Installation view of the exhibition Constantin Brâncuși Sculpture, The Museum of Modern Art, July 22, 2018–June 15, 2019. Photo: Denis Doorly. © 2019 The Museum of Modern Art, New York

For this Poetry Project, we asked Robin Coste Lewis, the poet laureate of Los Angeles, to invite a group of poets to contribute an original poem written in response to a work of art in MoMA’s collection. In addition to hearing these poems read by their authors and reading about their creation on Magazine, you can listen to them in front of the chosen artwork as a part of our new Poetry Audio Tour of the collection galleries.

Constantin Brâncuși. Bird in Space. 1928

Constantin Brâncuși. Bird in Space. 1928

The Essence of Things
[After Constantin Brâncuși, Bird in Space]

Walk along the dark and gleaming street, smooth as a mirror.
Here a world beyond what we know exists. A man unloads
cardboard boxes from a truck, stacks them as loudly as he
can. In the distance, sirens suggest this city or another is
poised to commence the season of love. Who isn’t hoping the
car will stop in front of their door? The driver passes a white
envelope to one of us—the name of the object we need to
understand is written inside. Maybe it’s a kitchen utensil or
hospital device. Eventually a train arrives, and the platform
from which we leap feels, for a moment, unsteady. The
woman asleep on the bench, undisturbed by the ruckus, is the
special. Once she met her enemy at the corner where she first
learned to sing her name. A dream wanders off, taking half
our lives as we whisper about shame. People scatter
complaints for others to pick up like cubes of stale bread,
wear their imaginations beneath hats dressed in hollow quills.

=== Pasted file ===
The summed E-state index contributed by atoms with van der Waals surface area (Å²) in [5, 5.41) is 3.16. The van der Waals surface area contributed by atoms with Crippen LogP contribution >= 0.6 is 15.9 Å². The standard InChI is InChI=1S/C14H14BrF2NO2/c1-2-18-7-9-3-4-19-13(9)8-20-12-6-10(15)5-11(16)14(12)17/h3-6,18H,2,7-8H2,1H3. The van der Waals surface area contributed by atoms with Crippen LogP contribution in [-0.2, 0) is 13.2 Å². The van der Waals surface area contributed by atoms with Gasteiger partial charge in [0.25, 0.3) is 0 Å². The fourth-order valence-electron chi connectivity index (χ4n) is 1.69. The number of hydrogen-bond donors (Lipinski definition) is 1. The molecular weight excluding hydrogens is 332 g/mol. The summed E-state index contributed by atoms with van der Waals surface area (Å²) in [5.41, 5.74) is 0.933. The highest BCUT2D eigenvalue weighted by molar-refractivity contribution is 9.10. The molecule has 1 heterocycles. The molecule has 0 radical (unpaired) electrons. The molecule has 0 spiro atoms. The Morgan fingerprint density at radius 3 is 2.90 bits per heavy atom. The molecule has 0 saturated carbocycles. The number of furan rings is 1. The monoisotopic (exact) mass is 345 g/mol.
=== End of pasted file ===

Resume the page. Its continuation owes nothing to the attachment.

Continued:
Now it’s one hundred years later, and we are welcome to go
home. We will lift the drenched leaves up to the light in the

Why did you choose this work of art?

I chose Brâncuși’s Bird in Space because as an object it’s just so beautiful to me. It’s one of the objects I just can’t stop looking at. What was also interesting to me about the piece was its history and how it had become a controversial object, in terms of its arrival into the United States. And one of the things that compelled me as a poet was thinking about whether or not the object itself was more important, or the idea of the object, or the ideas that the object contained. And so I wanted to think about the different ways we could see a moment through different points of view that cannot all be reconcilable.

What was your approach to writing a poem about it?

My approach to writing the poem was to do research on the sculpture. But then I started thinking about the idea of Bird in Space. And how metonymical the sculpture actually is—how little of the object of bird is actually reflected in the work. I think more about the gestures that are associated with conjuring the idea of “bird.” I wanted to think about the essence of things as it relates to small gestures that we might witness or experience, on a daily basis that are transformative only when we observe them.

Wendy S. Walters is the author of a book of prose, Multiply/Divide: On the American Real and Surreal and two books of poetry, Troy, Michigan and Longer I Wait, More You Love Me.